A reader sends:
I know you have made the explanation clear for the true liturgical color of "rose," but could you please give a brief lesson on the true liturgical color of "violet"? It seems when the seasons of Advent and Lent arrive, we see all different shades and hues of violet or purple. How did the color of "Roman violet" evolve into "purple?"
Roman violet or "Roman purple" is violaceus.
Part of our problem with understanding liturgical purple is the loose use of the term "purple". "Purple" can be all sorts of different colors, ranging between the reddish and the bluish. On the other hand violaceus or "Roman Purple" is in modern times considered to be a specific color on the reddish side close to the color of the gemstone amethyst. But historically our colors varied.
Remember that dies for cloth were obtained from plants and sea animals. The famous case of the ancient world is the fabulously expensive purple dye, "Tyrian purple", made from the murex, a sea critter who totes around a spiny seashell. Muricidae are unfortunate enough to have a tiny gland producing a purple goo endowed with a marvelous staining quality. The difficulty of finding the little creatures, which were best fished in the “dog days” when the “Dog Star” Sirius was high during the summer, and the sheer quantity needed to make enough dye to matter, made purple cloth very expensive indeed. The best and most famous was from shores of Tyre.
The word “purple” itself came in time to signify anything expensive or precious. In Jerome’s Vulgate you can look up spoils of battle in 1 Maccabees 4:23 for a reference to purpura marina. The Roman senators were distinguished by a band of purple, called a laticlavium, on their toga praetexta. Purple robes were eventually worn only by Emperors. In the Church the reddish-orange color worn by cardinals is today still called in Italian “porpora sacra” for in earlier times they were a more purple hue. Today, the Cardinal’s "sacred purple" is closer to scarlet.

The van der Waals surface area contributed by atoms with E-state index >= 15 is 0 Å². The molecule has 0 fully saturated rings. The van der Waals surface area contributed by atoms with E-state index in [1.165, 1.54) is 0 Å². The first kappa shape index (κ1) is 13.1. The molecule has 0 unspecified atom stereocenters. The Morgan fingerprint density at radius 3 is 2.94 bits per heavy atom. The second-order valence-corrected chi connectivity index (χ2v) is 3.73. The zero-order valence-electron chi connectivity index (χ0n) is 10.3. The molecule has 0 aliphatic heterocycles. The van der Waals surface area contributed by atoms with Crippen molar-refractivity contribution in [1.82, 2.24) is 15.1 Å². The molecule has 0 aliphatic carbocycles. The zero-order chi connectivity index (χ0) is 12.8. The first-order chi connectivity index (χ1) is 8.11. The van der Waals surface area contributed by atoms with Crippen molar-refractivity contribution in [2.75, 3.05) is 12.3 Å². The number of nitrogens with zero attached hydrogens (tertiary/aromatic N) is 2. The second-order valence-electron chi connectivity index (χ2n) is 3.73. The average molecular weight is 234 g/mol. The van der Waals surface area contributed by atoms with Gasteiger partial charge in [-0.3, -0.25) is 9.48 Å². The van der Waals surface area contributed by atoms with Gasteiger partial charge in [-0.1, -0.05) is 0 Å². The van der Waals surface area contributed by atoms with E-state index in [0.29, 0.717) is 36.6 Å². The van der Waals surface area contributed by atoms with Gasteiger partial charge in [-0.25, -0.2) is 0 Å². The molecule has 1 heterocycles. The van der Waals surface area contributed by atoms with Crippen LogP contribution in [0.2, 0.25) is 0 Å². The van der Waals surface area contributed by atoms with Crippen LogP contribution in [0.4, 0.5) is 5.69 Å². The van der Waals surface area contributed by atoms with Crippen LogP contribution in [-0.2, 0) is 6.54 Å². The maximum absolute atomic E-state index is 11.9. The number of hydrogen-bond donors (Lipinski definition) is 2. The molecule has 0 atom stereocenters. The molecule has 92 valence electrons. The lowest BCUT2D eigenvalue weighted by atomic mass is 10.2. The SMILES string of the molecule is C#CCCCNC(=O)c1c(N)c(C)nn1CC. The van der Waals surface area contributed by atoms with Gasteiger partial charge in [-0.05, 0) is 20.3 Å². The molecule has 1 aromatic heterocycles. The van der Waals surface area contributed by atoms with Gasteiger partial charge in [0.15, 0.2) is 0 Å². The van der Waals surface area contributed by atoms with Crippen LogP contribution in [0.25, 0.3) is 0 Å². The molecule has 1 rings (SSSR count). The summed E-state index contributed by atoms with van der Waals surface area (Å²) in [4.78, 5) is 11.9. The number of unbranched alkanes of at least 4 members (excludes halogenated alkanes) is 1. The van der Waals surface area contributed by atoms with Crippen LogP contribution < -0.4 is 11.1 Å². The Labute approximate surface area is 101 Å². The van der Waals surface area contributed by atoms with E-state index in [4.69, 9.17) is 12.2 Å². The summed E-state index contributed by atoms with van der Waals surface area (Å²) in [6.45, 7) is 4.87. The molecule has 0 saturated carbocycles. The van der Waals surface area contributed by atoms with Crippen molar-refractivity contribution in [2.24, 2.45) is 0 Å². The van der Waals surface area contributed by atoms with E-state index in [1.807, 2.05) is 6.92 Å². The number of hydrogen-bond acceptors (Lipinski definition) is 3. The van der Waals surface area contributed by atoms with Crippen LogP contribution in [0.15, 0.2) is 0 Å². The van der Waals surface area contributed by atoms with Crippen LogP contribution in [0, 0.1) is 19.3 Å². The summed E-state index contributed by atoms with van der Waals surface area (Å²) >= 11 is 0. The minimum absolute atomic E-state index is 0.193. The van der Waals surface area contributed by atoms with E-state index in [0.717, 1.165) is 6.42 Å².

I digress. Back to the "amethyst" color of "Roman purple". In ancient times the naturalist C. Plinius Secundus (Pliny the Eldar +AD 79) speaks of amethyst as a tint, "amethystum inebriatur Tyrio" (cf. 9, 41, 65, § 139).
So, Roman purple is really a color, through what has been take to be "purple" has shifted through the centuries. If memory serves the old Sacred Congregation for Rites defined a specific shade of violaceus, "Roman purple", with a sample of fabric as the standard or point of reference.
So our violaceus gets translated into the obvious "violet", which is a real and specific color as well as a loosely used term for a darker color, and also into "purple", which is also a loose term for a range of colors from the reddish to the bluish. Some people prefer to say that purple is on the redder side and violet is on the bluer side.
This is how some folks want to say that during Lent we should use the reddish Roman purple, which true violaceus and during Advent we should use the bluish purple, or a shade so close to blue that it really is blue.
I think if you were going to be picky or a purist, a true liturgically psiloligical doryphore, we would want to be use "Roman purple".
In any event, just as in the case of Roman rose or rosacea the term violaceus is a precise color, but the term is loose. Purple or violet has drifted around the spectrum over the centuries and we shouldn’t be overly picky.